Commercially, the big drum weren’t of much value and often considered a nuisance. There wasn’t really a market prior to the blackened redfish craze. When Louisiana restaurants started looking at North Carolina waters, the good folks at DMF demonstrated some forethought. In 1991, they banned the sale of mature red drum, anything over 27 inches, including the giant spawners.

    As far as commercial bycatch of the big spawners, a wrap around haul net would sometimes round up schools of giant drum; sometimes several fish would be caught in a shrimp or fish trawl. Today, there are only a tiny fraction of haul netters working North Carolina’s waters and they no longer release the non-sellable giants with pitch forks or gaffs. Turtle excluder devices kick out the big fish as well as turtles and the devices are required on shrimp trawlers and ocean flounder trawls.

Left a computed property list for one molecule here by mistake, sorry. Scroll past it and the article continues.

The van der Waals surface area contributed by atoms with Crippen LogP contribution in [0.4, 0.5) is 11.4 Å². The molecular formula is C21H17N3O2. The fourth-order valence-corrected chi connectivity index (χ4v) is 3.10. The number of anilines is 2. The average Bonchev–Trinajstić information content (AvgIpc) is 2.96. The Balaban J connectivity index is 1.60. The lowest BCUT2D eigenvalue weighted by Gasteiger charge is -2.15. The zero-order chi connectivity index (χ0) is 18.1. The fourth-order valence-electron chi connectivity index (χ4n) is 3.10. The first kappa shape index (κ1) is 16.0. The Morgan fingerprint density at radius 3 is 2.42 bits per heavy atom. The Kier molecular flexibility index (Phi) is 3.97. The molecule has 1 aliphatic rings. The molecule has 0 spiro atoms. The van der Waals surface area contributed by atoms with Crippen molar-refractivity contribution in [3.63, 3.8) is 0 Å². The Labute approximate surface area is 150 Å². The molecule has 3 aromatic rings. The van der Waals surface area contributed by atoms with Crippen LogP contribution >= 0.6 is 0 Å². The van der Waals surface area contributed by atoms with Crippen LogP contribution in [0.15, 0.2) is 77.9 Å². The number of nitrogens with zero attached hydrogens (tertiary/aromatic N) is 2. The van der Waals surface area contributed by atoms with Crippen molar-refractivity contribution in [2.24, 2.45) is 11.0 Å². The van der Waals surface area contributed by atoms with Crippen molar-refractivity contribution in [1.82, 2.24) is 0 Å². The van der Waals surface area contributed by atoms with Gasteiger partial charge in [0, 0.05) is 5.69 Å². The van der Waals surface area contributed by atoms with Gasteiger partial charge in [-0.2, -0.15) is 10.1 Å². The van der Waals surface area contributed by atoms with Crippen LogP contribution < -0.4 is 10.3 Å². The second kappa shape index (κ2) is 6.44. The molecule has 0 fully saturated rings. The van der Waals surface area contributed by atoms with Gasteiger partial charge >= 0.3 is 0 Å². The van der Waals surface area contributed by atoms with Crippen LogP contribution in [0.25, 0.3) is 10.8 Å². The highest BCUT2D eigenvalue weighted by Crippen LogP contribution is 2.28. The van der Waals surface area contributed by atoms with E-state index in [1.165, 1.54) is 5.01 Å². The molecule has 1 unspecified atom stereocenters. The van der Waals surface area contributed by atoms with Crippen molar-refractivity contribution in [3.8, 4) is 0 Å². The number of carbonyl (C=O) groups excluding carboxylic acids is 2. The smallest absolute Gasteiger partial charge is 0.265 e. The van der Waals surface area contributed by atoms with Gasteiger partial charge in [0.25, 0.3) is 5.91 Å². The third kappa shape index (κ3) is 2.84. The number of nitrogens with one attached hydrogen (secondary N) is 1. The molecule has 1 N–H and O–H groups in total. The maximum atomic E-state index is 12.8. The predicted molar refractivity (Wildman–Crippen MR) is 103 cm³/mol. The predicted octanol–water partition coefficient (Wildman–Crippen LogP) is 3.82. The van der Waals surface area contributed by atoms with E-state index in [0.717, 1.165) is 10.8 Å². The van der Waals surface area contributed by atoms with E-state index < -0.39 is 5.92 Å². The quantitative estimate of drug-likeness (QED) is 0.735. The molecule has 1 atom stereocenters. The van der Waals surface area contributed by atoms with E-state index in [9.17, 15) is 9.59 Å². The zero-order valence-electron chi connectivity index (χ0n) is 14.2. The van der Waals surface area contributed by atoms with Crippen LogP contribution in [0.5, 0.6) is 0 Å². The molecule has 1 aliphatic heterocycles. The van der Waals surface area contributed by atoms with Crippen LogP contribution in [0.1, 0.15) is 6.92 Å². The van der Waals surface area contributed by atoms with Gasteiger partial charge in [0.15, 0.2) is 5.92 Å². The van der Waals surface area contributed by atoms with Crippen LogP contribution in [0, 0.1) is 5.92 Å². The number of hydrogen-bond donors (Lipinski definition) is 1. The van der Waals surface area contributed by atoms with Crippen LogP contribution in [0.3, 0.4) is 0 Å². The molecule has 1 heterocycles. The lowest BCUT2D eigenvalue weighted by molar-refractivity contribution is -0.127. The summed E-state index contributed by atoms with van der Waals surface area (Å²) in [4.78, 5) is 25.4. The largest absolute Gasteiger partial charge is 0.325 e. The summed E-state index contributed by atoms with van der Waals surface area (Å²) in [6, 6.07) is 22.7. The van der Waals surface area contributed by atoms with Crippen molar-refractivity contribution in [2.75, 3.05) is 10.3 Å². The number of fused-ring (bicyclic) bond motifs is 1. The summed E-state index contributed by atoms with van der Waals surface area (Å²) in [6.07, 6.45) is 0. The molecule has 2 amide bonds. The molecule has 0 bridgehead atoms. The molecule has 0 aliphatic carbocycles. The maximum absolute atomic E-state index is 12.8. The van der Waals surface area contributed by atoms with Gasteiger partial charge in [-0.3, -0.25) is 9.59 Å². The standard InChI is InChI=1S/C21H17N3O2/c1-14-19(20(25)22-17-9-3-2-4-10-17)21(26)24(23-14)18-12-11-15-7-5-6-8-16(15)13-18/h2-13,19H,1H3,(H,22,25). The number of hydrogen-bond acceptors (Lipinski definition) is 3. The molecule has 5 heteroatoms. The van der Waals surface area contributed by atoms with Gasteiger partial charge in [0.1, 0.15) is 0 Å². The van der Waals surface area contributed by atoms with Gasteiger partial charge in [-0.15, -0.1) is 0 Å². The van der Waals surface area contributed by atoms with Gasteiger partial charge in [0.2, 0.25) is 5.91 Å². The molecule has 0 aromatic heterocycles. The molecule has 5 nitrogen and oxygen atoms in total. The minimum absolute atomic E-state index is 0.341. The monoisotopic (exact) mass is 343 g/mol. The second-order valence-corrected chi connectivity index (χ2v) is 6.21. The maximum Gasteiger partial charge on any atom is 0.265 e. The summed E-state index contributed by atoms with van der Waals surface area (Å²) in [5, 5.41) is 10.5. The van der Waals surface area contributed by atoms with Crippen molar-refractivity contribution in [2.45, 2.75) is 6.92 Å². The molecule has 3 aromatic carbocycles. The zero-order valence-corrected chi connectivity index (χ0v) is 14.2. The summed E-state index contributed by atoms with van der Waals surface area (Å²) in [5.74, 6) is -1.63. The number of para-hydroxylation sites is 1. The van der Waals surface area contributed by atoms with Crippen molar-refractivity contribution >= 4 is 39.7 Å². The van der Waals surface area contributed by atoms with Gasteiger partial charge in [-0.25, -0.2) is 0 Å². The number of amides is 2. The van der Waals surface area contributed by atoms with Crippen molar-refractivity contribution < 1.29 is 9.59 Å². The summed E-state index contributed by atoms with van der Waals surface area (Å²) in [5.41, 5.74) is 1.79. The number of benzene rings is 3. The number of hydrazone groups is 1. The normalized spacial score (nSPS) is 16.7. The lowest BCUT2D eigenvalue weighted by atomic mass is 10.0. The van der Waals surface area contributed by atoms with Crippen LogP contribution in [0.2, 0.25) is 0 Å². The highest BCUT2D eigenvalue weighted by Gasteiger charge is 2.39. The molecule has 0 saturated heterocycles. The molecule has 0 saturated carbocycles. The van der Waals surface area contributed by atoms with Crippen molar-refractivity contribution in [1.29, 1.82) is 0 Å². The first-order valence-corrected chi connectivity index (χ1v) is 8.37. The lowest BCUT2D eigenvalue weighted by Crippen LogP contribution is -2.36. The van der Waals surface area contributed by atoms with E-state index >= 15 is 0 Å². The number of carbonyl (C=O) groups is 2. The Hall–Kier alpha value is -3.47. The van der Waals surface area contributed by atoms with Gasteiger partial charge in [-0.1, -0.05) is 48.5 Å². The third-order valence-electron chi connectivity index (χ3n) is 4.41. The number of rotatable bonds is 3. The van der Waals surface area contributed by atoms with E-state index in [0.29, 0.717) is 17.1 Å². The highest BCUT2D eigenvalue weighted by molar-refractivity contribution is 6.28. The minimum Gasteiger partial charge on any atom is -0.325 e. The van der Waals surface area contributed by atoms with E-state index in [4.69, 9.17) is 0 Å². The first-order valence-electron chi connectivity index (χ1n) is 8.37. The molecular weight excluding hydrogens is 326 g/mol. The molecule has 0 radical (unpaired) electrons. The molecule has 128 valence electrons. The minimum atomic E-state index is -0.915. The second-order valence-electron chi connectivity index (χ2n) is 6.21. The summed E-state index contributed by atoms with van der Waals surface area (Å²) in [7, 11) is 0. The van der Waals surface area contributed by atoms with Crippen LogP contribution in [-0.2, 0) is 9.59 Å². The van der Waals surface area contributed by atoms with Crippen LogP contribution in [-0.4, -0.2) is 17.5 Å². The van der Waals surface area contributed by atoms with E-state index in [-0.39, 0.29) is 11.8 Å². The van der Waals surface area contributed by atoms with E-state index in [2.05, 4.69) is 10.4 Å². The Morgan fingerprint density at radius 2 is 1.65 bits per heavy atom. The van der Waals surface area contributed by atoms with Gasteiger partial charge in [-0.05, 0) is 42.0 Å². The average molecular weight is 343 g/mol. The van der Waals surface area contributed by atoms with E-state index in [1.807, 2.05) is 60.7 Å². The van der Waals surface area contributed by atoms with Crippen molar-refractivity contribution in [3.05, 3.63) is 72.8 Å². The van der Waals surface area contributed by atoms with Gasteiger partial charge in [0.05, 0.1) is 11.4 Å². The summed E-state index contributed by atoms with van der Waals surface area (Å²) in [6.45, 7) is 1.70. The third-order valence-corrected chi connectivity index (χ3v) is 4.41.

Owen Lupton, a teacher of a “marine occupations” class at Pamlico High School and Capt. Rick Cayton, his former student, report seeing a yearly increase in large red drum after the mid-80’s. Anecdotal observations through the mid to late 90’s suggest that there are more big drum in the lower Neuse River and Pamlico Sound than there were several years ago. On the other hand, anglers from the Outer Banks report drastically less fish. Are migrations changing? Are the Outer Banks fish of a different population than those of the Pamlico Sound? Are Pamlico Sound anglers really seeing more fish, or are they just learning to catch them better? These answers are uncertain, and very little is truly known about the adults, their habits and their population size.



    Recreational fishing pressure on giant red drum on the western Pamlico Sound, lower Neuse and Pamlico Rivers has increased. Instead of a handful of local anglers trying their luck for a big drum, growing coastal populations and increasing numbers of coastal anglers have led to as many as 50 boats on a single shoal on a weekend night. Reports that these fish are spawning further complicate the issue and propose additional questions for scientists and fisheries managers.